The tropical depression, the tail-end of ex-Cyclone Cook which hit New Caledonia this week, has already generated offshore winds of more than 170 kmh (105 mph).
The official Metservice said it was expected to make landfall overnight Thursday, generating five metre (16.5 foot) swells, torrential rain and gale force winds.
It warned the storm could be the most intense since ex-Cyclone Giselle in 1968, which swept a ferry onto rocks in Wellington Harbour, killing 53 people.
Cyclone Cook on Monday dumped heavy rain on New Caledonia, where four people were hurt when a tree fell on their car and power supplies were disrupted. Damage, however, was limited.
New Zealand emergency services pre-emptively evacuated some small coastal communities in the country's north, and the military was assisting relief efforts.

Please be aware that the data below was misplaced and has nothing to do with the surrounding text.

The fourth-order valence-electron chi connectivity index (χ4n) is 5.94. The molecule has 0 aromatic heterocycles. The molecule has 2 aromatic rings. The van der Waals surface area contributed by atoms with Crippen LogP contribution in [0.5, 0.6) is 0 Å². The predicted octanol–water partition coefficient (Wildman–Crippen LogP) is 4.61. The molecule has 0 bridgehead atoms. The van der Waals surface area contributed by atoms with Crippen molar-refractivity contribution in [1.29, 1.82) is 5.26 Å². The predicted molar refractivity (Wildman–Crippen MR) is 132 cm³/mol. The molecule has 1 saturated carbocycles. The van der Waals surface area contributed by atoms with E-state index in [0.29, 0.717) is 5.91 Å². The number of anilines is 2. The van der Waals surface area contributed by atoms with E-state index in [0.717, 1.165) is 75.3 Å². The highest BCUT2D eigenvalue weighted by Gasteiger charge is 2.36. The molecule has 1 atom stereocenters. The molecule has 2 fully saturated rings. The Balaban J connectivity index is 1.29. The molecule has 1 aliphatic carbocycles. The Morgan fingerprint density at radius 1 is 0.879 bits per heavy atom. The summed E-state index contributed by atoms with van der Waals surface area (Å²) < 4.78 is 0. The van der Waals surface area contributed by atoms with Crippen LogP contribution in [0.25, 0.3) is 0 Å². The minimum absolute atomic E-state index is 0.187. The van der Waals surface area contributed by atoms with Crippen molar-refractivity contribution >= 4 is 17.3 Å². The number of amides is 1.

"This is a very significant event and is likely to produce widespread flooding, (land)slips and wind damage, including to powerlines, and may even lift roofs and bring down large trees," Metservice said.
The situation is further complicated by the fact that the storm is bearing down as New Zealand prepares for the Easter long weekend, meaning roads are likely to be choked with holiday-makers.
The New Zealand Transport Agency urged motorists to stay off the roads if possible, saying conditions would be hazardous.
Air New Zealand cancelled all flights from Rotorua, Napier, Hamilton and Tauranga in the North Island, and said it expected disruptions at Nelson and Blenheim in the South Island.
The storm system is set to hit the Coromandel and Bay of Plenty regions of the North Island on Thursday night, before tracking south to Wellington early Friday.
(This story has not been edited by NDTV staff and is auto-generated from a syndicated feed.)